The Big Change That Might Be Coming To Shake Shack In 2023

Shake Shack may be the youngster on the burger block compared to the likes of Five Guys and In-N-Out, but it has grown up pretty fast. What began as a hot dog stand in Madison Square Park around 2001 (per Shake Shack's website) boasts 400 locations today, per Restaurant Dive. Its menu has attracted quite a fan base. Chrissy Teigen has been known to nibble on Shake Shack food, and Hailey Bieber is mystified by Shake Shack's signature condiment.

However, when we go to a quick service restaurant for that matter, we are also creatures of habit. When we want fast food, we want it fast, and many of us want it without getting out of our cars. In 1 2015 survey, AYTM found that 34% of those people who frequented quick service restaurants preferred to use the drive-thru, while 6% used the drive-thru exclusively. During the pandemic, the use of drive-thrus spiked enormously. Currently, Shake Shack has just six drive-thru windows, but buckle your seat belt because, in 2023, that could be changing in a big way.

Expect more drive-thrus

According to Restaurant Dive, in a shareholder's letter, Shake Shack revealed that it plans to open between 20 and 25 drive-thru windows in 2023. Last year, the brand opened its first drive-thru in Maple Grove, Minnesota with great success. The industry site further explained that drive-thru windows equate to profits, noting those Shake Shack locations with a drive-thru made over $80,000 on average per week while those without drive-thrus rang in at approximately $76,000 weekly. However, it raises the question: If drive-thrus are more profitable, why not give one to every location?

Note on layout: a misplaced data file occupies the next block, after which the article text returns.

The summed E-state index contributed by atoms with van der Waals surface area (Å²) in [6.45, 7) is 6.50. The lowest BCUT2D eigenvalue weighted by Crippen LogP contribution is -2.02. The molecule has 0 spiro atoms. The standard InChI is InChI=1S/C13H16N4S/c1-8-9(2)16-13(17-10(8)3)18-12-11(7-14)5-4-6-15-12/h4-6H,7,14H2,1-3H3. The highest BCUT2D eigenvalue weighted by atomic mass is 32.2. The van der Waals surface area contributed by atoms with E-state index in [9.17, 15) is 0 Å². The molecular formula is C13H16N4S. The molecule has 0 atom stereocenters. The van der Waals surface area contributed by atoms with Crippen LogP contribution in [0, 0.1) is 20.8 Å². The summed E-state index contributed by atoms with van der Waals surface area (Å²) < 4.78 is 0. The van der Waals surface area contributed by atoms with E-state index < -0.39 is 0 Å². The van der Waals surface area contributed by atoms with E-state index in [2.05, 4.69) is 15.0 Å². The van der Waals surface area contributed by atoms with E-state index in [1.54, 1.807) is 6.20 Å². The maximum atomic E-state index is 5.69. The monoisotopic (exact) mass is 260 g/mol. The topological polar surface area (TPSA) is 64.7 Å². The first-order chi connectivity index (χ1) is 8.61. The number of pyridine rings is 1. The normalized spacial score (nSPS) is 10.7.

Restaurant Business Online explains that building a drive-thru can be expensive. Shake Shack CEO Randy Garutti said, building a drive-thru Shake Shack "is significantly higher than a normal Shack at the moment." And with COVID shutdowns, that sticker price is up by 15% while foot traffic is way down (it's 40% lower in Manhattan locations alone than it was in 2019). Restaurant Dive also notes that in addition to being more expensive to build, it is taking construction crews longer to complete projects and on average, companies can expect a 15 to 18-month turnaround, if not longer.